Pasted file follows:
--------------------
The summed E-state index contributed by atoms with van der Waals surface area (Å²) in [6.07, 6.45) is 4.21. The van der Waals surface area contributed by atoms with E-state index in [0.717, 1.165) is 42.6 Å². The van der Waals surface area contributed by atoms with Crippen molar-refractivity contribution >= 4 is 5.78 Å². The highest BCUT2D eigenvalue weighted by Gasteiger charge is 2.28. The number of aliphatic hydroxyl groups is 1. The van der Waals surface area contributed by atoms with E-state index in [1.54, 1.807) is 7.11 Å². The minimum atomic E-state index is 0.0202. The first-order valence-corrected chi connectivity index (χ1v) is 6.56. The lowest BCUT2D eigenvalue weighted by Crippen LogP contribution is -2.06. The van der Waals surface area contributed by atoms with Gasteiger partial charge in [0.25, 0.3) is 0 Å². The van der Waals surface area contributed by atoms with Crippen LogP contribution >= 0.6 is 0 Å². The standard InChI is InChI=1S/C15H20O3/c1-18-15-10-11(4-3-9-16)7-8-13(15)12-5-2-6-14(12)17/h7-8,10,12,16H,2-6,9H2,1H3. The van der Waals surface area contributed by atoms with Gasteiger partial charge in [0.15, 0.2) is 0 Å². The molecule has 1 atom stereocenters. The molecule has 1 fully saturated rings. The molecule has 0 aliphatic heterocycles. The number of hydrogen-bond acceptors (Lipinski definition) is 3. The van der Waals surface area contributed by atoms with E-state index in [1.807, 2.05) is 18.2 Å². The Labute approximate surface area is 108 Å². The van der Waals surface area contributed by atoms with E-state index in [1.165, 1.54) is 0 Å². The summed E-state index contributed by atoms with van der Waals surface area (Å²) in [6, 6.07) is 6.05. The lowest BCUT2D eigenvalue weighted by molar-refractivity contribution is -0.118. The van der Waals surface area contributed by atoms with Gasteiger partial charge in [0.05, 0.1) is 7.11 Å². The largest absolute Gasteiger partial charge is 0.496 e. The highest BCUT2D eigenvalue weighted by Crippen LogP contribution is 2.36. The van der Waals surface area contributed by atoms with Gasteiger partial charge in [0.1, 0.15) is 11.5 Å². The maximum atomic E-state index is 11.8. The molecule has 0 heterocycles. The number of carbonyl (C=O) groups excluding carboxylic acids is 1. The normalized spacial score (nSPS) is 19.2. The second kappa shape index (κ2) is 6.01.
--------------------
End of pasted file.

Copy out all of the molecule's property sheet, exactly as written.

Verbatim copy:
The summed E-state index contributed by atoms with van der Waals surface area (Å²) in [6.07, 6.45) is 4.21. The van der Waals surface area contributed by atoms with E-state index in [0.717, 1.165) is 42.6 Å². The van der Waals surface area contributed by atoms with Crippen molar-refractivity contribution >= 4 is 5.78 Å². The highest BCUT2D eigenvalue weighted by Gasteiger charge is 2.28. The number of aliphatic hydroxyl groups is 1. The van der Waals surface area contributed by atoms with E-state index in [1.54, 1.807) is 7.11 Å². The minimum atomic E-state index is 0.0202. The first-order valence-corrected chi connectivity index (χ1v) is 6.56. The lowest BCUT2D eigenvalue weighted by Crippen LogP contribution is -2.06. The van der Waals surface area contributed by atoms with Gasteiger partial charge in [0.25, 0.3) is 0 Å². The van der Waals surface area contributed by atoms with Crippen LogP contribution >= 0.6 is 0 Å². The standard InChI is InChI=1S/C15H20O3/c1-18-15-10-11(4-3-9-16)7-8-13(15)12-5-2-6-14(12)17/h7-8,10,12,16H,2-6,9H2,1H3. The van der Waals surface area contributed by atoms with Gasteiger partial charge in [0.15, 0.2) is 0 Å². The molecule has 1 atom stereocenters. The molecule has 1 fully saturated rings. The molecule has 0 aliphatic heterocycles. The number of hydrogen-bond acceptors (Lipinski definition) is 3. The van der Waals surface area contributed by atoms with E-state index in [1.807, 2.05) is 18.2 Å². The Labute approximate surface area is 108 Å². The van der Waals surface area contributed by atoms with E-state index in [1.165, 1.54) is 0 Å². The summed E-state index contributed by atoms with van der Waals surface area (Å²) in [6, 6.07) is 6.05. The lowest BCUT2D eigenvalue weighted by molar-refractivity contribution is -0.118. The van der Waals surface area contributed by atoms with Gasteiger partial charge in [0.05, 0.1) is 7.11 Å². The largest absolute Gasteiger partial charge is 0.496 e. The highest BCUT2D eigenvalue weighted by Crippen LogP contribution is 2.36. The van der Waals surface area contributed by atoms with Gasteiger partial charge in [0.1, 0.15) is 11.5 Å². The maximum atomic E-state index is 11.8. The molecule has 0 heterocycles. The number of carbonyl (C=O) groups excluding carboxylic acids is 1. The normalized spacial score (nSPS) is 19.2. The second kappa shape index (κ2) is 6.01.